restricted access A Note on the Frank Budgen Papers at the Zurich James Joyce Foundation
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A Note on the Frank Budgen Papers at the Zurich James Joyce Foundation

The recent donation of Frank Budgen's papers to the Dublin James Joyce Center, covered in the JJQ blog "Raising the Wind" in November 2012,1 provides an opportune moment to consider a Budgen collection already available: the Zurich James Joyce Foundation's Budgen papers, given to the center by Joan Budgen in the 1990s.2 Although the Foundation's website provides details about some of the items held there—including letters from Joyce, Stuart Gilbert, and Ezra Pound3—much of the material remains relatively unexamined. Among these less-celebrated components are several items of interest, including letters, news clippings, and draft notes. I will present here a brief outline of the archive, suggesting its potential for Joyce scholars and noting some of the more amusing or intriguing items held in Zurich.

The bulk of the Budgen papers is comprised of drafts and typescripts, largely for Budgen's two key publications, James Joyce and the Making of "Ulysses" and the curious autobiography Myselves When Young.4 The archives contain hundreds of sheets related to these two publications, both typed and hand-written, with alterations by Budgen; smaller extracts, including papers with brief notes on dates and similar items, are stored with these more sustained drafts. The archive also contains drafts of an article on Finnegans Wake, although the alterations made in these appear to be more stylistic than structural. Alongside them are several draft copies of Budgen's article on Martha Fleischmann for the Tri-Quarterly, among them a complete typescript with an accompanying letter to the editor, Charles Newman.5 These drafts on "the Fleischmann affair" are offset by a 1954 letter to Gilbert, in which Budgen outlines his knowledge of the relationship, explaining that he has so far "suppressed" the postscript of a letter from Joyce "now in the Yale (I think) library."6

Perhaps of more specific interest to Joyce scholars is the collection of newspaper clippings in the papers. The span of these documents is, if not surprising, certainly of note, both in terms of subject matter and geography: items in the archive range from a "Kunst in Basel" column on new art from Budgen and August Suter to a New Yorker article recommending the Making of "Ulysses" for both "dyed-in-the-wool Joyceans and new flounderers" to Budgen's 1971 Times of London obituary.7 Reviews of the Making of "Ulysses" are particularly revealing in terms of Joyce's early reception, with amusing lines such as the blithe "I have never read Joyce's famous book, 'Ulysses,'" which opens one article,8 giving way to more serious considerations of the author's potential for influence and longevity. Later commentaries offer the [End Page 22] researcher a chance to reflect on the growing academic market for Joyce; one from the Irish Times boldly declares Budgen's book "better than 20 studies from the American academic Joyce machine."9 The compilation of these thirty-odd international clippings will undoubtedly prove useful to scholars interested in tracing the varied global reception of Joyce's work as will other stand-alone items, such as a 1949 letter from the British Broadcasting Company inviting Budgen to deliver a talk on Joyce.10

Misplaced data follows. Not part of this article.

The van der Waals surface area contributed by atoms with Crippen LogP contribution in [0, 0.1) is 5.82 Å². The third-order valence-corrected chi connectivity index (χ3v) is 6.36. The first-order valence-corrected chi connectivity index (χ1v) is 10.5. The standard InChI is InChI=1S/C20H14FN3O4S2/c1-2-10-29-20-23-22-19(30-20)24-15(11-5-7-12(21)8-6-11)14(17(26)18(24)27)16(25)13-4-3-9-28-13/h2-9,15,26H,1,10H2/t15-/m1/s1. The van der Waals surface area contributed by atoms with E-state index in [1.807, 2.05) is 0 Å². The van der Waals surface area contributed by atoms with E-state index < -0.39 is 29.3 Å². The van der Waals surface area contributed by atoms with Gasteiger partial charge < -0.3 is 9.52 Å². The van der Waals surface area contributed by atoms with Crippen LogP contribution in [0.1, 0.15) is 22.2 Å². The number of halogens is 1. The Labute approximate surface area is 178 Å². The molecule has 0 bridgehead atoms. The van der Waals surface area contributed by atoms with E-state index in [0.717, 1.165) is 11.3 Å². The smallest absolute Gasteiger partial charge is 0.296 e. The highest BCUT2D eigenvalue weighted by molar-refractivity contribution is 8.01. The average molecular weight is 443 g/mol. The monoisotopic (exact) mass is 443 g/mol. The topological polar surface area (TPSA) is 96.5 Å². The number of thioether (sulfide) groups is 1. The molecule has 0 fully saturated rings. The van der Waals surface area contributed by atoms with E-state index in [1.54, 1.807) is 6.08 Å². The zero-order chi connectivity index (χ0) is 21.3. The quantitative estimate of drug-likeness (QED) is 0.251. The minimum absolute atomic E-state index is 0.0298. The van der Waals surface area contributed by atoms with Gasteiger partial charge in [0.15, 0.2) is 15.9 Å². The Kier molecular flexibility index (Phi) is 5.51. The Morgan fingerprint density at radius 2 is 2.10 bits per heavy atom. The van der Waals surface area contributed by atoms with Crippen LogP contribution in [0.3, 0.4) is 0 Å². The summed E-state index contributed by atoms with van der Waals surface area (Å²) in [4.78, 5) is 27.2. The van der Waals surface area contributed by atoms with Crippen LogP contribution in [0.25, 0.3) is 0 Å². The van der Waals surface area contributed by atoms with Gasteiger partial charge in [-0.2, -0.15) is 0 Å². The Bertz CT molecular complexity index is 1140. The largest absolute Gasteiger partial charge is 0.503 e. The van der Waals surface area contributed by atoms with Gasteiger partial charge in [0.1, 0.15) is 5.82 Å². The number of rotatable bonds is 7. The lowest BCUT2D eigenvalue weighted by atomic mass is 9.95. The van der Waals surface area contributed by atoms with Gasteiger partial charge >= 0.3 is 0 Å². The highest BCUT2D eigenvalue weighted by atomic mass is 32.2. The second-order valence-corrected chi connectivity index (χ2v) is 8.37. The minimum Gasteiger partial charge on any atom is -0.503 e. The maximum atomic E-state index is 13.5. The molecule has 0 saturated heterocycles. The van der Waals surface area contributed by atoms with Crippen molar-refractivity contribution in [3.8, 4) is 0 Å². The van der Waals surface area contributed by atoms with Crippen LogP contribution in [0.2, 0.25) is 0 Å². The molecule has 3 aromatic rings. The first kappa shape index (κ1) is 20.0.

Among the typescripts and newspaper clippings are smaller details that would prove appealing for any Joyce reader. Alongside several photographs of Joyce and others are rough sketches of the author, drawn by Budgen in pen while doodling in the margins of typed sheets. A note from Joyce, sent in July 1920 to Paul Suters's son,11 asks if Budgen is ill or absent: "Je lui ai écrit quatre ou cinq fois sans avoir eu de réponse.12 Another sheet of paper contains two brief poems by Budgen, one of which recalls a visit to Joyce in Paris:

I called once on my friend J.J.At his home on the Rue de GrenelleAnd I found him a drinking tilleul théAnd I said to myself- O- well!!13

The archives also contain a range of intimate tidbits left by an emerging Joyce industry. One note from Horizon magazine...